Data Analysis: How Enhanced Turn Performance Led Florian Wellbrock to World Record in 1500 Freestyle (Visual Charts)

Florian Wellbrock

Data Analysis: How Enhanced Turn Performance Led Florian Wellbrock to WR in 1500 Freestyle (Visual Charts)

By Marek Polach (Austria swimming federation, co-owner of swim analysis company
By Dennis-Peter Born (Swiss swimming federation, Swiss federal institute of Sport Magglingen)

We witnessed a new world record in the men’s 1500-meter freestyle at the recent 2021 World Short-Course Championships in Abu Dhabi. For the present article, we compared the new world record of Florian Wellbrock to Gregorio Paltrinieri’s previous world record (2015 European championships in Netanya) and Mykhailo Romanchuk’s championship record (2018 World championships in Hangzhou) to provide a deeper insight and show some interesting details about these amazing performances.

Florian Wellbrock – 14:06.88 – Abu Dhabi – 2021
Mykhaylo Romanchuk – 14:09.14 – Hangzhou – 2018
Gregorio Paltrinieri – 14:08.06 – Netanya – 2015

Previous Champion Compared to Current World Champion: Romanchuk vs. Wellbrock

For the first step of the analysis, the last two short-course world champions are compared as both swimmers are characterized by a similar stroke profile (Fig 1). Both swimmers use a low stroke rate (34.22; 35.48) and long stroke length (2.89; 2.80) in contrast to Paltrinieri who typically uses a higher stroke rate (45.42) with a shorter stroke length (2.16). Based on an average stroke length of 2.62m across all three swimmers after a breakout distance of 4.30 m to 6.02 m (Fig. 2), turn performances were analyzed as 5m in + 10m out. This has previously been discussed in regard to the importance of the underwater phase for success in competitive swimming, in particular with the efficient transition to the arm strokes of the first swim cycles (Born, Kuger, Polach & Romann, 2021, Sports Biomechanics).


Fig. 1 Comparison of stroke rate and stroke length.



Comparison of breakout distance and velocity.

A previous research study published in BMC Research Notes (Polach, Thiel, Krenik & Born, 2021) found turn performances as a distinguishing factor for 1500m freestyle races and predicted a new short-course world record if turns would be performed with the same speed as in long-course races. Indeed, for the current world record, Wellbrock did not show as fast clean swimming times as Romanchuk in 2018 but gained time with greater turn performances. For the current world record, Florian Wellbrock turned in total 5.03s faster (difference between the sum of all turn times) compared to Romanchuk´s in 2018. (Tab. 1).


Table 1: Comparison of total section times: Wellbrock vs. Romanchuk.

One important contributing factor to Wellbrock’s faster turn times were the faster 5m in times compared to Romanchuk, which were partially attributed to faster rotation times (Tab. 2). From visual observation of the video footages, Wellbrock had a shorter gliding phase between the last arm stroke and the initiation of the rotation and performed the rotation closer to the wall. After wall contact, Romanchuk had faster 5m out times with higher velocities (2.87 vs. 2.68 m/s) compared to Wellbrock. Reasons can be found in the underwater distance. While Romanchuk was still underwater until in average 6.02m, Wellbrock transitioned to clean swimming in an average of 4.45m. However, with faster breakout velocites (2.91 vs. 2.56 m/s) and probably more efficient transitions to the first swimming strokes, Wellbrock gained time in the section between 5m and 10m out.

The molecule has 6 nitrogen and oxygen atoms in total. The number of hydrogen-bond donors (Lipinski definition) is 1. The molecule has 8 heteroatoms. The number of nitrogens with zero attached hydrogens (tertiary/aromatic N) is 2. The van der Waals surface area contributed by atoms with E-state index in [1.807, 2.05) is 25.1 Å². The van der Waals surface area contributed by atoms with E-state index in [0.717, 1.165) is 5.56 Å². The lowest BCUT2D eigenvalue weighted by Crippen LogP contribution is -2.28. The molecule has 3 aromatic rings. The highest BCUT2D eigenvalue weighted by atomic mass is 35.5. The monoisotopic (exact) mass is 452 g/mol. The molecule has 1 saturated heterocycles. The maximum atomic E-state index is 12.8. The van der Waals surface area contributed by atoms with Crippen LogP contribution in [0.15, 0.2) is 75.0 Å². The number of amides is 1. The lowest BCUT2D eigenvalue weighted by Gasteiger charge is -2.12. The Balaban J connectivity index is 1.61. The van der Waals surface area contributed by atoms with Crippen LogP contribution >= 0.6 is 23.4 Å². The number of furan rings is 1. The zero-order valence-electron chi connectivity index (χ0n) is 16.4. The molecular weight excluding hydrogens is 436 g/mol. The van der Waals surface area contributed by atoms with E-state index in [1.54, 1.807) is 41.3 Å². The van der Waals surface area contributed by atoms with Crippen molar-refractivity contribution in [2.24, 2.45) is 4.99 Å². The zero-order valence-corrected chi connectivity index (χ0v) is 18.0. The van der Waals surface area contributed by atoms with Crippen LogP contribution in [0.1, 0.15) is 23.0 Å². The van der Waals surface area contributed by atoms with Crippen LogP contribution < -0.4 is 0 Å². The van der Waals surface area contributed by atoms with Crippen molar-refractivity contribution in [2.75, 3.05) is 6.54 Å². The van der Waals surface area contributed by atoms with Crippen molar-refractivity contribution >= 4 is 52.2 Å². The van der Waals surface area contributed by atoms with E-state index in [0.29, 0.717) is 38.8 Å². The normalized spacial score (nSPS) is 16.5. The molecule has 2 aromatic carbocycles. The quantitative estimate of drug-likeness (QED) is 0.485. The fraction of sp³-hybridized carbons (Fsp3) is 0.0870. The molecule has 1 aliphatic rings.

Table 2: Turn time analysis: Wellbrock vs. Romanchuk (Section split times are displayed as mean values).

Previous World-Record Holder Compared to Current World-Record Holder: Paltrinieri vs. Wellbrock

Analysis of the last two world-record holders provides us with similar findings. Wellbrock showed 2.30s faster total turn times and 1.42s slower clean swimming times than Paltrinieri (Tab 3).


Table 3: Comparison of total section times: Wellbrock vs. Paltrinieri

Paltrinieri had a shorter, yet faster underwater phase, resulting in faster 5m out times. However, between 5m and 10m out, Wellbrock gained in average 0.04s with each turn. Another 0.02s he gained when approaching the wall (5m in).


Table 4: Turn time analysis: Wellbrock vs. Paltrinieri (Section split times are displayed as mean values).


In summary, comparing all three swimmers, Wellbrock showed the slowest swim times but fastest turn times (Tab. 5). With a closer look at the turns, he was fastest at 5m in as well as in the section from 5m to 10m out. Optimal timing and distance for the initiation of the rotation when approaching the wall seem to be crucial as well as to find the individual breakout distance to optimize breakout velocity and transition to the first arm strokes of the clean swimming section.


Table 5: Summary of mean section split times of all three swimmers.

Obviously, turn and swim sections cannot be decoupled from each other. Energy invested in one section cannot be used in another. However, a substantial part of the current new world record was attributed to improved turn performances. The ideal combination of many technical details with physiological conditioning in the day-to-day training process and scientific analyses help to discover new potentials and develop toward the next performance level.

All commentaries are the opinion of the author and do not necessarily reflect the views of Swimming World Magazine nor its staff.

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